We'll go through an evaluation process and some things as simple as, you know, keep the lines of communication open. Maybe there's a hospital system, five counties over or two counties over, and every once in a while when you go through, you have a chance to engage with their leader talk strategy, have opportunities to engage. You never know where that will lead. And so maintaining those engagements helps with your credibility, finds opportunities.
And then things as formal as looking at your structure. If you're a government hospital, and a lot of hospitals still are, considering whether a not-for-profit model might be something that could reduce some of the headwinds. Open up some opportunities. For the right community with the right assets and the right objectives, that has proven to be a successful strategy. So, that's just one example of things I've seen that have worked when you've got the right people meeting the right plan.
And we've had some wins at hospitals in Tennessee. Lincoln County, Tennessee public hospital that was able to affiliate with an out of state not-for-profit system helped ensure access, primary care and otherwise in that county for decades. That's a big win. And you had a strong leader, strong board, and you got across the finish line.
In east Tennessee, Erlanger Health, largest public hospitals in the country, is undergoing restructuring into private not-for-profit. That's a booming region, great infrastructure. They've got a lot of opportunities to grow, and they decided as a community that this isn't without risk, but the opportunities outweigh it.
We think we can do it, and they've decided they're moving forward there. That's another example of not just sitting on your heels and waiting for an additional supplemental payment. That's just not going to work. And so each solution's going to be different for different communities and different hospitals, but there are examples out there of those that are finding success, even now, and I think that's great to see.
Morgan Ribeiro: That example too, with Erlanger, it's just a matter of not only their tax status and how they work with the government and not being in the sunshine. I mean, there's just things that can make a real difference. And it's not a, "We're in dire straits and we need to sell our hospital again." It's just a matter of thinking about how to get creative and how you operate ultimately impacts the way that you're able to deliver services.
And I know there's hospitals in other areas. I think in West Tennessee there was a hospital that had actually closed, and now an investor has come in near the Ford plant.
Jesse Neil: That's right. We call it Super Site Tennessee, and it's a special economic development zone that's going to bring tens of thousands of jobs, hundreds of millions of dollars in investments. It's going to just change the entire feel of probably a four or five county area.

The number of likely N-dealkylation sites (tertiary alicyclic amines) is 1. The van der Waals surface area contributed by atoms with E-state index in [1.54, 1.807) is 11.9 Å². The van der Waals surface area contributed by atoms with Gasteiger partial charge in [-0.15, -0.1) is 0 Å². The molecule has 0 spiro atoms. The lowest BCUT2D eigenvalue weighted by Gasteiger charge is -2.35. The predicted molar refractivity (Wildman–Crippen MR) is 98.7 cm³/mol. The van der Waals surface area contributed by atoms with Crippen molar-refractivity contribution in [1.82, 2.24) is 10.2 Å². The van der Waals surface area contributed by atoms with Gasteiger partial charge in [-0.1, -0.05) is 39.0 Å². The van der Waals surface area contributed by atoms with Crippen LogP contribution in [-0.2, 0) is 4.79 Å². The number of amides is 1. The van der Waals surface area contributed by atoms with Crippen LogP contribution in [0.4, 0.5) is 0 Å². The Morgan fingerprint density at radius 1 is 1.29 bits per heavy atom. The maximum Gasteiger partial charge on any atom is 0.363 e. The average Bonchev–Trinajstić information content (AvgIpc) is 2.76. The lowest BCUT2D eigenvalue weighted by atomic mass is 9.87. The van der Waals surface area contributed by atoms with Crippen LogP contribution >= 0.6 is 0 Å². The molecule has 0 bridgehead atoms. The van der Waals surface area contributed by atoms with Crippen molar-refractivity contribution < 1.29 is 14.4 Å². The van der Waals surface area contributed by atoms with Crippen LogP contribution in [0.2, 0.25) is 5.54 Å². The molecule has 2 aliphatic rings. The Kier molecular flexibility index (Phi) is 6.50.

Not that long ago, hospitals were winding down or converting to clinics. Now there's going to be a big demand with probably some good payers and they're able because of some of the community leaders, they're finding ways to get it off the ground and expansion of access. And so it's still in its early stages, but things can change, and if all along you've been maintaining these relationships and keeping community engagement at a high level, maintaining credibility, you might get an unexpected opportunity.
Morgan Ribeiro: Some of it feels a little bit like luck, but I'd say that's a good situation there where industry is coming into town and really revitalizing that community there.
Jesse, I wanted to ask you just about other federal initiatives. I know we've talked a lot about getting creative, finding solutions, but it seems like there are a number of federal initiatives like the one that Martie spoke to us about in detail that really influenced collaboration, right? We're going to incentivize you to collaborate with other providers. Is there anything from a federal incentive standpoint, Jesse, that you would add to that?
Jesse Neil: I can say that, not to get too technical — but some of the fraud and abuse regulations, statutory and the regulations that have been adopted have been able to loosen some of the restrictions when certain thresholds — compliance guardrails are in place that allow exchanging of money and goods that you couldn't necessarily do before. And so I think there's a recognition one on the clinical perspective, and I'm not a physician, but from what I gather, collaboration in today's environment is the name of the game to get good clinical outcomes. And in order to collaborate, you have to be able to meet the compliance to me and they've set forth.
And so there is a recognition that more is needed there and they have, to their credit, taken some steps to update the regulations. But it's still, I would say, a work in progress. I wouldn't say it's solved an issue just yet, but a step in the right direction is a big thing in my mind for the federal government.
Morgan Ribeiro: I appreciate everyone's time today.
This has a really awesome discussion. Have learned a lot, certainly, while catching up with Martie and David from PYA.
David McMillan: Thank you so much for having us. It's been a lot of fun.